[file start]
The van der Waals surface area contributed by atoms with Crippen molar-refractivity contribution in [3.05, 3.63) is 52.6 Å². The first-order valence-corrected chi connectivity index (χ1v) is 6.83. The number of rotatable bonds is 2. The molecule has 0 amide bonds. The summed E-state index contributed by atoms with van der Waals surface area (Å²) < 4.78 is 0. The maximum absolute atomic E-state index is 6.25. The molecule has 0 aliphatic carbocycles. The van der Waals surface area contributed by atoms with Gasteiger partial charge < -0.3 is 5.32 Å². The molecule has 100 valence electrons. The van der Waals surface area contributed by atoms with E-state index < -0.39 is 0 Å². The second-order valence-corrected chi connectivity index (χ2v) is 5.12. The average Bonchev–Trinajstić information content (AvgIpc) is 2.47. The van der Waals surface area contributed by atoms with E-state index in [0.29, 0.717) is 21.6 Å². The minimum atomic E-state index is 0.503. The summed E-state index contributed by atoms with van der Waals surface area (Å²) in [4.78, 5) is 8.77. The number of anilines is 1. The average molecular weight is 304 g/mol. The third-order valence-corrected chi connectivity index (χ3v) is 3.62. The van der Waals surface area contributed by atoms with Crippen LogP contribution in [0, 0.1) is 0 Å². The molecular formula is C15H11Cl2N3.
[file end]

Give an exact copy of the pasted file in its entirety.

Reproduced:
The van der Waals surface area contributed by atoms with Crippen molar-refractivity contribution in [3.05, 3.63) is 52.6 Å². The first-order valence-corrected chi connectivity index (χ1v) is 6.83. The number of rotatable bonds is 2. The molecule has 0 amide bonds. The summed E-state index contributed by atoms with van der Waals surface area (Å²) < 4.78 is 0. The maximum absolute atomic E-state index is 6.25. The molecule has 0 aliphatic carbocycles. The van der Waals surface area contributed by atoms with Gasteiger partial charge < -0.3 is 5.32 Å². The molecule has 100 valence electrons. The van der Waals surface area contributed by atoms with E-state index < -0.39 is 0 Å². The second-order valence-corrected chi connectivity index (χ2v) is 5.12. The average Bonchev–Trinajstić information content (AvgIpc) is 2.47. The van der Waals surface area contributed by atoms with E-state index in [0.29, 0.717) is 21.6 Å². The minimum atomic E-state index is 0.503. The summed E-state index contributed by atoms with van der Waals surface area (Å²) in [4.78, 5) is 8.77. The number of anilines is 1. The average molecular weight is 304 g/mol. The third-order valence-corrected chi connectivity index (χ3v) is 3.62. The van der Waals surface area contributed by atoms with Crippen LogP contribution in [0, 0.1) is 0 Å². The molecular formula is C15H11Cl2N3.